Class consciousness, the threat of a mobilized majority, rose briefly in the 1930s, and it was enough to scare the genteel families of the managers and owners like the one Murray is from. Given the volatile political situation and the terrifying specter of the USSR, the economic elites cut a deal known as the corporate compromise. Labor had the assurance of a comfortable slice of the economic pie. And why shouldn’t ordinary working people, who help create wealth, be able to enjoy a little comfort?
Then the Democrats abandoned labor in the late ’70s in favor of a strategy of appealing to suburban undecideds. The result? Declining voter turnout and hardly any voice for working Americans. Since this is the land of opportunity, failure and poverty must be the outcome of personal inadequacies. Read Joe Bageant’s Deer Hunting with Jesus, a searing account of rural white fundamentalist America, his homeland, where economic hope is all but gone. Yet people whose poor education has given them little chance now believe the fault is only in themselves.
The one percent has no need of us any longer. But they know the masses are fearful and potentially dangerous. Hence the current propaganda that only the wealthy create jobs. Or books like Murray’s, meant to reinforce our belief in our own inferiority and to dismiss, with a particularly wicked twist on morality, the growing inequality as the outcome of people being too lazy or stupid or immoral to invest properly.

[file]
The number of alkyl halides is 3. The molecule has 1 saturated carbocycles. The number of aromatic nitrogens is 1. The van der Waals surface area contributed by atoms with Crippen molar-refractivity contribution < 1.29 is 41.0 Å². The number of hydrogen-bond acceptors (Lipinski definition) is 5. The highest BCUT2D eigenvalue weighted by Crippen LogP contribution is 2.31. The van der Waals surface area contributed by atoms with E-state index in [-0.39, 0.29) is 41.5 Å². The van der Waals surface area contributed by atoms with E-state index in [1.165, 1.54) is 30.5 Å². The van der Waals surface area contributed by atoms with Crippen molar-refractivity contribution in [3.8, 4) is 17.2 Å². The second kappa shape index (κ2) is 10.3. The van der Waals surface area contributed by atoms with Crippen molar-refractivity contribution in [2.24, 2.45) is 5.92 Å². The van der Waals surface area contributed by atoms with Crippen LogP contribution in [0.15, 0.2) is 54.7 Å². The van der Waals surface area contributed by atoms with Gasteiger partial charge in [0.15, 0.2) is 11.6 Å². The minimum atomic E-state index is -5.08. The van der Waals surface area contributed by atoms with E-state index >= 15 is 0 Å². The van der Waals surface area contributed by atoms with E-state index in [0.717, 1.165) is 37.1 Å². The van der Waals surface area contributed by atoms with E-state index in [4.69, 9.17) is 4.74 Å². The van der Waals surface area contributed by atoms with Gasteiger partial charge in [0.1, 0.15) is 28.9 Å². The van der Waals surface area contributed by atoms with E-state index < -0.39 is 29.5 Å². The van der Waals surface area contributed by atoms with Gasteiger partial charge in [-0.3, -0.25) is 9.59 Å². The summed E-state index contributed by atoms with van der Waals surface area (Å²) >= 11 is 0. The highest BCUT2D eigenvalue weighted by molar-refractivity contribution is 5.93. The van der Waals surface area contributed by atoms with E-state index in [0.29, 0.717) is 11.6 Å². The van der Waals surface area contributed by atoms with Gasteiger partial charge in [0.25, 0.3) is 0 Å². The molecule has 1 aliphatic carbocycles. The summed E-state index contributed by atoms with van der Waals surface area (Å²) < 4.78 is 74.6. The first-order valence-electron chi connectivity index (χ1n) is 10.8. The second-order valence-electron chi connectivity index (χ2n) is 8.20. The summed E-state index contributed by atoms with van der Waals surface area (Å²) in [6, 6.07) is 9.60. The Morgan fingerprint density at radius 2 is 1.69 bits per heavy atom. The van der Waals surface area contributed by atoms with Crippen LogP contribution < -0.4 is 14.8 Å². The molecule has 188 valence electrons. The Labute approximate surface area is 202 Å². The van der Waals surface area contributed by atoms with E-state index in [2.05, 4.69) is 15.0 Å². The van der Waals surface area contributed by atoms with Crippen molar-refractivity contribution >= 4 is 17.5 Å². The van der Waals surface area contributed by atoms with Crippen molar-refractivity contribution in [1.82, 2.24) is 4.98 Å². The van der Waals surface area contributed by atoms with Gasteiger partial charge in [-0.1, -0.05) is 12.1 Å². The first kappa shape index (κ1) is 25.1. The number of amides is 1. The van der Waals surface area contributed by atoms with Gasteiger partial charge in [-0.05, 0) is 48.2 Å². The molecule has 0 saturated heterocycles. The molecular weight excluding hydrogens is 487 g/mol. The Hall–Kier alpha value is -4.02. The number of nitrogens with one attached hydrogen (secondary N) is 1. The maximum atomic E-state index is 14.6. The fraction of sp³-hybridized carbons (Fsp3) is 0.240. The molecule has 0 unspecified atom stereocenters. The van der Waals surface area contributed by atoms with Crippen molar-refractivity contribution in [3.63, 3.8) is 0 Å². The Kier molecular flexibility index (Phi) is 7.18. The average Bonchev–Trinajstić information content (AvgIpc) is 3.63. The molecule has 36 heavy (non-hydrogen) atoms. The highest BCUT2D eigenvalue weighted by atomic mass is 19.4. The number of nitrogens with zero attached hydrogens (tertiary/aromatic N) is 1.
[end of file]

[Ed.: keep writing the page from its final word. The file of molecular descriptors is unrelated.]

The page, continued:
C. Rafi Simonton
Daly City, Calif.
I was happy to see Robert K. Landers’s piece on James T. Farrell (“A Lion at Bay,” May 4). All five of Farrell’s great O’Neill-Flaherty novels, including Father and Son, which Landers mentions, are back in paperback, published by the University of Illinois Press. (I wrote the introduction.) Another book of interest is Chicago Stories, twenty short stories with Chicago settings and themes—Farrell was a brilliant creator of short fiction as well. He is a great writer and his work speaks to us now with as much urgency as ever.
I was disappointed in the articles on the sacrament of reconciliation (“The Floating Sacrament,” April 6). None of them addressed how far current practice has strayed from the intended spirit of its renewal. Revisiting the theology of that renewal, including the three forms of reconciliation, would respond to the concerns expressed in the articles. A Lutheran pastor friend recently remarked, “I hope you Catholics never lose confession, because if we cannot look another person in the eye and say, ‘because of Jesus’ love, your sins are forgiven,’ what else do we have to say?”
(Rev.) Dennis J. Lynch
Stevens Point, Wis.
A Welcome Prodding
This United Methodist subscriber and avid reader finds Commonweal a blessed instrument in helping mind and soul keep some balance in these chaotic times. John Garvey’s “We Are Complicit” (March 23) was a disturbing and necessary prod to both. Thank you for the consistent high quality of your material.